How to Write Copy that SellsIt’s 12 PM on Friday and I’m at home writing when I hear a polite knock on the front door.

Since the UPS guy pounds on the door and runs, I know that a “knock”  means that either the Jehovah Witnesses have come by to drop off a pamphlet and say, “hello” or someone is selling something.

I peek out the window and I see two attractive women, one mid–aged the other about 10 years younger.   I open the door and notice that both women are wearing a blue “Walter Hoving Home,” t-shirt.

They are looking for donations and immediately my defenses go up. That is, until I hear a little of their story.

The older woman introduces herself and her companion and says that she has been in the program for 6 months and how it’s helped her.  I can’t help but think that she is an excellent representation of the work at the shelter.

But I have an objection, “I like to support local shelters and you aren’t local.”

She replies, “We have two women who are from this area and they were the ones who got the license to sell here. And we accept anyone from anywhere.”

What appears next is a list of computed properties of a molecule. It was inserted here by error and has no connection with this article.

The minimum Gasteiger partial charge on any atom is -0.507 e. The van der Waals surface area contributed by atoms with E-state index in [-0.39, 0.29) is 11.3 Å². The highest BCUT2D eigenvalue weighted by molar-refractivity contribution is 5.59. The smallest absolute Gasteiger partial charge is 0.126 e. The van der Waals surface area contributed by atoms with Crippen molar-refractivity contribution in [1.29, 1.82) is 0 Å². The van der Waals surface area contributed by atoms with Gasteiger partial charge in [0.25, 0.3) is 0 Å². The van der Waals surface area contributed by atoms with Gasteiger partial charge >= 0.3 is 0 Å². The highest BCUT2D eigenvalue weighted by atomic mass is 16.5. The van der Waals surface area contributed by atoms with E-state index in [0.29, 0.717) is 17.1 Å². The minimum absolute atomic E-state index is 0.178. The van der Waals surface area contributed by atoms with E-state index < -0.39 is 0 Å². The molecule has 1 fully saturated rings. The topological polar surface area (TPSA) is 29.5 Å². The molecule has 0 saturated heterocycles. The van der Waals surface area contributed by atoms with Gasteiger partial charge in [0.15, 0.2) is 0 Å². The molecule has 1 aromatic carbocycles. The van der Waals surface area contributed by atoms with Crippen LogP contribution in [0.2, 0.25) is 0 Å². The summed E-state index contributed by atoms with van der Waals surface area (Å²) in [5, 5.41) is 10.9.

Sold.

Copywriters, content marketers, SEO specialists, and social media specialists talk a lot about conversion rates but rarely do they discuss the basic tenets of good salesmanship.

Nor do they discuss how to write good salesmanship into their content marketing campaigns.

I imagine it’s because most copywriters and marketers have never “carried a bag” (a term for being an outside sales person).

A great salesperson is a good psychologist

A great sales person is compassionate, knowledgeable, focused on her customers’ needs rather than her own, anticipates objections, and has good follow-through.

Content that sells has the same elements:

  1. An appropriate voice (not just a brand voice) and story that will connect with the reader.
  2. Understands and speaks to the needs of the reader.
  3. Has appropriate factual content.
  4. Anticipates objections.
  5. Follow’s through by providing other information, links, contact information that would be useful to the customer.

Have I missed something?  Let me know.